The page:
Lt.(j.g.) David M. Robinson, U.S. Navy reserve, stands tall during the national anthem, hands draped along his side, white sneakers angled slightly outward. This is his connection to a life he knows as well as running the pick and roll.
Robinson, who had 30 points, 14 rebounds and six blocked shots in the San Antonio Spurs’ 106-100 victory over the Clippers Tuesday night, has managed to make it business as usual in a most unusual time in his life.
Classmates from the Naval Academy are in the Persian Gulf, and he is playing basketball. He can be called up, but the chances are unlikely, and even then, as someone who specializes in building runways, he wouldn’t go farther than Washington, D.C.
“It’s been really tough,” he said. “It made my playing so insignificant. I felt the games the first couple of days should have been canceled. I know they should have for me, as well as I was playing.”
As small a consolation as it may be compared to the events of the real world, the importance of which can easily be gauged in this town of five military installations, Robinson has been encouraged by his play in his last couple games.
Tuesday night, he flashed signs of brilliance before 15,645 at HemisFair Arena in addition to his run-of-the-mill domination.
Robinson’s last game, Saturday at Denver, resulted in 28 points and 19 rebounds. This time, the biggest contributions were the blocks.
During an 18-2 run in the fourth quarter that turned the game in the Spurs’ favor for good, he snuffed Benoit Benjamin’s slam dunk attempt, finishing the play with a one-handed dunk at the other end. One possession later, when Danny Manning sneaked underneath alone, Robinson left Benjamin unguarded on the right side and streaked across the key to block Manning’s shot.
“He did things everyone else only talks about doing,” said Clipper Charles Smith, casting his vote for Robinson, a teammate at the 1988 Olympics, as the best center in the league.
“It’s like Bill Russell used to dominate games defensively. That’s what he did down the stretch--dominate the game defensively.”
Even on a night when Benjamin grabbed 20 rebounds, the third time he has had that many in eight games, picking one center of attention was no contest.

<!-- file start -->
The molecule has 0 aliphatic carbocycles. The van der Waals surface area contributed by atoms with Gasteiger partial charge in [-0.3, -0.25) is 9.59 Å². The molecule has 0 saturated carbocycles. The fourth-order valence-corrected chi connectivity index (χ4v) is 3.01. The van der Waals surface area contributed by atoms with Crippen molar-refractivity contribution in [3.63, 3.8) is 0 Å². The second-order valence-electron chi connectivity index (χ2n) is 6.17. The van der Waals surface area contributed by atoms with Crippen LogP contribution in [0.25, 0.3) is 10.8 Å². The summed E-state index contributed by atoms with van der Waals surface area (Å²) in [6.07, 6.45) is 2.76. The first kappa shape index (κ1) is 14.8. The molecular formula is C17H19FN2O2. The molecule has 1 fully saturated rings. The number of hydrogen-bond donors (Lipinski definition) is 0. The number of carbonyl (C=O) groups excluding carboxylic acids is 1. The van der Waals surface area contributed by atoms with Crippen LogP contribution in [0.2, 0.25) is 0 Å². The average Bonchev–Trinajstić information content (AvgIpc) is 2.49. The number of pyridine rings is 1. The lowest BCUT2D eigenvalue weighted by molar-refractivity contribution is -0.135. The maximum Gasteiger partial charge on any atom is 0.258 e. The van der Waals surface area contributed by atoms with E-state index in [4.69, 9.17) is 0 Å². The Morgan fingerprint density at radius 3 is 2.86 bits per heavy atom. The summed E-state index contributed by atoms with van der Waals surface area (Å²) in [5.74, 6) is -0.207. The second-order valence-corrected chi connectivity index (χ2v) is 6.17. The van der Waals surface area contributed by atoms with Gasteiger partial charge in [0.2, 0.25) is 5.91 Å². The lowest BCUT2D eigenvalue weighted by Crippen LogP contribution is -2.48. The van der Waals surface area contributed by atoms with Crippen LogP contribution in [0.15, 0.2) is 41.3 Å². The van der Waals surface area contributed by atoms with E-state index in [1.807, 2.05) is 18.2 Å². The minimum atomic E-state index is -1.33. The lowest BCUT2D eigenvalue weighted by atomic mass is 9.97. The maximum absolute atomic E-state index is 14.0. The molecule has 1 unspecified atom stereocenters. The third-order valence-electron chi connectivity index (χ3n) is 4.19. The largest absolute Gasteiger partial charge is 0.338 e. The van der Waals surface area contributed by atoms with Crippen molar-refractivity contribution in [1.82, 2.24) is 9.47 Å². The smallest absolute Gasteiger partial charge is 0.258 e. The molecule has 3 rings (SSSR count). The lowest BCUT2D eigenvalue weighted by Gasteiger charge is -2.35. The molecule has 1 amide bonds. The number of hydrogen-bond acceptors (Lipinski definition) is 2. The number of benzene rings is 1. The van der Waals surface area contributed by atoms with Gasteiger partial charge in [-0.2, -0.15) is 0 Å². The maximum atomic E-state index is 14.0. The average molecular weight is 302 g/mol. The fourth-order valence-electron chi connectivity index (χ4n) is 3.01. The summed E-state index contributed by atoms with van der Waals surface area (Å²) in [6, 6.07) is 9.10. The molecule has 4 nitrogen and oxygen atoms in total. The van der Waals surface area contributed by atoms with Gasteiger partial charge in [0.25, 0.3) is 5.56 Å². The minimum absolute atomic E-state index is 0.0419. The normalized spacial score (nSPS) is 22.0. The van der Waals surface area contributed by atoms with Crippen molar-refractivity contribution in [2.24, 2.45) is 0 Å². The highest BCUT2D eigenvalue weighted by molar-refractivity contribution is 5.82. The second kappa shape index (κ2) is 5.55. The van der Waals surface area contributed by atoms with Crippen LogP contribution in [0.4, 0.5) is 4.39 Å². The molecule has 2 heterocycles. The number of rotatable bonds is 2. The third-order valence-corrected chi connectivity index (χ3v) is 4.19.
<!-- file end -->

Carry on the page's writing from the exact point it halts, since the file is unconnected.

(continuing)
“We don’t judge Dave on his scoring and rebounding,” said Spur David Greenwood, who had 10 points on five-of-six shooting.
“We judge Dave on how many shots he blocks. David Robinson has been playing lately like we expect. When he averages 30 points, 15 rebounds and two blocked shots, we say, ‘You have to pick it up.’ ”
Said Robinson, who fouled out with 49 seconds remaining: “I always felt like that was a matter of my timing. Most of the time, it depends on how my body feels and how active I am. Tonight, I felt real good. When I’m like that, I feel like I can block anything.”
The Clippers reach the midway point of the season at 14-27, compared to 18-23 last season. Most of this game against the Midwest Division leaders was an encouraging end to the three-game trip.
Smith, Benjamin and Ken Norman each had 19 points, Jeff Martin 17 and Manning 16. Norman also had 10 rebounds.
San Antonio Coach Larry Brown decided against any changes in the opening lineup, at least for the time being. He had talked of replacing Terry Cummings with David Greenwood or Willie Anderson with Paul Pressey, but instead went with his usual starting five.
Decision time has come for the Clippers. Baring any injuries during practice or trades, they will have to cut somebody by Saturday afternoon to make room for Ron Harper. Mike Smrek, a third-string center, is most expendable, but Coach Mike Schuler does not want to carry six guards, so someone from the backcourt is the most likely candidate. That points to Tom Garrick, a third-year player who has become a crowd favorite at the Sports Arena for his tenacious, defense-oriented play. “I don’t think about stuff like that,” Garrick said. “Whatever happens, happens.” The irony is that on a team that has been struggling most of the season to take care of the ball, he has an impressive 71-15 asssist-to-turnover ratio in his last 22 appearances. But Garrick, who should have little trouble being picked up by another team if waived by the Clippers, is also averaging only 14.7 minutes, third fewest on the team and last by some six minutes among guards.
Harper may be under time restrictions when, baring any sudden developments, he returns to action Saturday against Milwaukee at the Sports Arena, but his role may be anything but limited. Schuler said there is a 50-50 chance Harper, sidelined since suffering torn ligaments and cartilage in his right knee last Jan. 16, will be in the starting lineup against the Bucks. “I’m going to think about that,” Schuler said.
San Antonio is one of the many supposed destinations for Danny Manning, still the subject of trade rumors. Spur Coach Larry Brown, also Manning’s coach at Kansas, would love to have him, but adds his name to the list of those who think it would be a mistake for the Clippers to deal him. “Danny is a great team player in my mind,” Brown said. “The better that the team becomes, the better he will be.” . . . San Antonio’s Dwayne Schintzius was a late scratch because of a minor eye injury.